Clarks shoes

© Victoria and Albert Museum, London

The shoes pictured were made by the company now known as Clarks, in about 1850. The shoes are made from black leather, and elasticated cotton. The cotton was designed to give maximum comfort and to ensure that the shoe stayed firmly on the foot, without the use of laces which could become knotted, or cause a child to trip.

Clarks started as a small company in a Somerset village in 1825 when two brothers, Cyrus and James Clark, started tanning sheepskins for rugs. As the off-cuts and cast-offs were piling up, James had a brainwave: ‘Slippers!’. A few years later, the sheepskin slipper was born.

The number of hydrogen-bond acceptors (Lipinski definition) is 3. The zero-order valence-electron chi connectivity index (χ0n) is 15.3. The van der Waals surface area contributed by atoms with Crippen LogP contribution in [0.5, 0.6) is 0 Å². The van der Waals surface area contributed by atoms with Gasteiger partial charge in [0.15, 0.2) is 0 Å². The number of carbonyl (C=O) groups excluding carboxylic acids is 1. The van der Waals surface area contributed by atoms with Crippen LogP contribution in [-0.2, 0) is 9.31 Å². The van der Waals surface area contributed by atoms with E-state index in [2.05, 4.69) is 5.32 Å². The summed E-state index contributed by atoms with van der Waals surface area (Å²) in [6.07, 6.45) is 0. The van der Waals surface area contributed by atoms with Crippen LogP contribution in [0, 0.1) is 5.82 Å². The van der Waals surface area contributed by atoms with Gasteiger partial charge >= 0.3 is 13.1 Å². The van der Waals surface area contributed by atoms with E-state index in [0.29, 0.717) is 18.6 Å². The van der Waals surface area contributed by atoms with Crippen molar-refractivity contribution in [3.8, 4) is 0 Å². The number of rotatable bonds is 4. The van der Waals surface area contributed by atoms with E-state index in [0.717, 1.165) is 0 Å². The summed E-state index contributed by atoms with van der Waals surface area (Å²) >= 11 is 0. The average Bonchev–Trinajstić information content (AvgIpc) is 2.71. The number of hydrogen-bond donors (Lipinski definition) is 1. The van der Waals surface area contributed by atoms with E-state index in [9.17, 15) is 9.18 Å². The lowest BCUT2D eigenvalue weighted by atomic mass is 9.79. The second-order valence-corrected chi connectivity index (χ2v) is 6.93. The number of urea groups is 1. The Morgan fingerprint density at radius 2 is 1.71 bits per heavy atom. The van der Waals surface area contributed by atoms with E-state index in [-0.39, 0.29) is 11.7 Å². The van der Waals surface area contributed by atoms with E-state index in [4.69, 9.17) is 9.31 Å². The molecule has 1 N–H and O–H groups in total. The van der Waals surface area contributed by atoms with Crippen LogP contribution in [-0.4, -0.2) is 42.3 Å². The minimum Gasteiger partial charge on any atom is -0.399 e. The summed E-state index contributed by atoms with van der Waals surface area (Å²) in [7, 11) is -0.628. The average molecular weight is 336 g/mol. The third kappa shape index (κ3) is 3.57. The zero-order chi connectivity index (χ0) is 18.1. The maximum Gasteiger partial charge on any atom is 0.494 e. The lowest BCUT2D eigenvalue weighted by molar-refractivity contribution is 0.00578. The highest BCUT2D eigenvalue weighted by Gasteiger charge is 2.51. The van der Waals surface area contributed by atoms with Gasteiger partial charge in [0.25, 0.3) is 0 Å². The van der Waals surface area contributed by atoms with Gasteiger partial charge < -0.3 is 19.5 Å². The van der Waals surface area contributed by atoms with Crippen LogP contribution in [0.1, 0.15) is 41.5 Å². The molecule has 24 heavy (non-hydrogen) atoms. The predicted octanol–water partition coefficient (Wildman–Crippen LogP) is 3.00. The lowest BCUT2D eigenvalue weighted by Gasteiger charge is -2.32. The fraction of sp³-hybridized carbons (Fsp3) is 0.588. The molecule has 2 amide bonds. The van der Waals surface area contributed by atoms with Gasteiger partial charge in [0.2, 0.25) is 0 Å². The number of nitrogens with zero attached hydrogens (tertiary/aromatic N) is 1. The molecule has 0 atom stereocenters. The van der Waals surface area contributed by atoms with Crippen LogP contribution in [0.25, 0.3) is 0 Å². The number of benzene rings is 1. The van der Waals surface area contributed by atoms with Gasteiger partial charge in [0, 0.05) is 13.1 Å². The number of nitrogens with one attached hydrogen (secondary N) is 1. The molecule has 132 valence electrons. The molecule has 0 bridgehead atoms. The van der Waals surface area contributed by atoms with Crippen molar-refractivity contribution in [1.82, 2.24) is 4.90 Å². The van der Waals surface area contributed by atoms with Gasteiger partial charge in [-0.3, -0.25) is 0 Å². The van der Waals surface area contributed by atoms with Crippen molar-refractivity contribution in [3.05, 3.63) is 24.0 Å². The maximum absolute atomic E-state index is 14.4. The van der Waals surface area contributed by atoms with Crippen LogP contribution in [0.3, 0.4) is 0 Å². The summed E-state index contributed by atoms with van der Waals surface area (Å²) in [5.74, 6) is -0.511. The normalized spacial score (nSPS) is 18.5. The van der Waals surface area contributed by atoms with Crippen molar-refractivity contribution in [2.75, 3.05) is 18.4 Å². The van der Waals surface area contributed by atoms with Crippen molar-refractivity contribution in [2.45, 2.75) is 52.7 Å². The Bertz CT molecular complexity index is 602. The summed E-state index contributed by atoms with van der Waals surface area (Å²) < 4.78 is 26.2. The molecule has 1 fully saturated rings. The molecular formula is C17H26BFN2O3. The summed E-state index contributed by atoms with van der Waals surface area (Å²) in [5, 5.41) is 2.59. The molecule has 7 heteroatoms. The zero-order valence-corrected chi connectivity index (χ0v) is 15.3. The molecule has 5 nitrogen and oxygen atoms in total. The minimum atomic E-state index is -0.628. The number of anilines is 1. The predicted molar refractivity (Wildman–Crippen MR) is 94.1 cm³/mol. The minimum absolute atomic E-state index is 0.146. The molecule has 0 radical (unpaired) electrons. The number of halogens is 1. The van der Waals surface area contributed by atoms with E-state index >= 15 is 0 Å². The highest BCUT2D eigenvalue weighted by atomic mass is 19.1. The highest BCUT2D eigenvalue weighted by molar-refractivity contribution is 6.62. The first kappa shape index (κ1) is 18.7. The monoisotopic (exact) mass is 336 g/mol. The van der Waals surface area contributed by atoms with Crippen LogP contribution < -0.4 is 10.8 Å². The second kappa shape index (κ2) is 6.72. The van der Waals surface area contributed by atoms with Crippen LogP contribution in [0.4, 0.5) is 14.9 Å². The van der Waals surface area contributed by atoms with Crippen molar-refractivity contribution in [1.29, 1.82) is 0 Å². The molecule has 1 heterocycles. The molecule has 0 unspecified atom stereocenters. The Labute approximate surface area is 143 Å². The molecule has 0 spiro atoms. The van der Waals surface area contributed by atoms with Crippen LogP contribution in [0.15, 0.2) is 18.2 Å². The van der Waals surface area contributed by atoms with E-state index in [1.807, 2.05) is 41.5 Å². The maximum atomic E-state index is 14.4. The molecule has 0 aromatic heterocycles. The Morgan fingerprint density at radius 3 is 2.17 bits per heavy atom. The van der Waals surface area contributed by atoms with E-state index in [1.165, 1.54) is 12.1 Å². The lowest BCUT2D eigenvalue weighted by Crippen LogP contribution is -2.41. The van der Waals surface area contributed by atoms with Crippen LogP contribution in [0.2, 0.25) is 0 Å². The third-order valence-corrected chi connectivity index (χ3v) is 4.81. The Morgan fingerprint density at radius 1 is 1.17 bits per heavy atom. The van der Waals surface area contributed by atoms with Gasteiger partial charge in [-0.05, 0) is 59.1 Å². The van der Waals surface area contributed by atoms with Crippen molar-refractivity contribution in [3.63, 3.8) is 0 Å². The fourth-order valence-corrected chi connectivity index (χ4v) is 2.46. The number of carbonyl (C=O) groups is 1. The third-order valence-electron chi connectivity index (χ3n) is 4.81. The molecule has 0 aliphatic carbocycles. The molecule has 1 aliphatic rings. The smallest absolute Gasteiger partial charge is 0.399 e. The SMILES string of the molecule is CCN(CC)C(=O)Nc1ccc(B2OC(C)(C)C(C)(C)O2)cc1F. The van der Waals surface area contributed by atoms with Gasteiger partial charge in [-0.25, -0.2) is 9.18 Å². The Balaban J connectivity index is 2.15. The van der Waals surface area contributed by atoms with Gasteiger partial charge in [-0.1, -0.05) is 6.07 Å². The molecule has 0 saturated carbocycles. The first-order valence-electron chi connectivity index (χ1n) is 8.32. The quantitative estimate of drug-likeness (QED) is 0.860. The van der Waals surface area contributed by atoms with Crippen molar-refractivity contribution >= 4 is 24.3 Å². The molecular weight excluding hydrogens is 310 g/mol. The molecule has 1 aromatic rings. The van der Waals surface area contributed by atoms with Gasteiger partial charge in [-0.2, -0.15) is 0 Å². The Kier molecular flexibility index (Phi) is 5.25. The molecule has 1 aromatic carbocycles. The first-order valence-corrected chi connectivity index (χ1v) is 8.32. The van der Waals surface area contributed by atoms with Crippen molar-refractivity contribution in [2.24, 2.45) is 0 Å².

By the 1880s, Clarks were well-known for producing high quality, comfortable shoes. They were one of the first manufacturers to use different shapes for the left and the right foot – now normal practice. The shoes pictured however, are ‘straights’. As they were made in about 1850, the left and the right foot each has the same shape.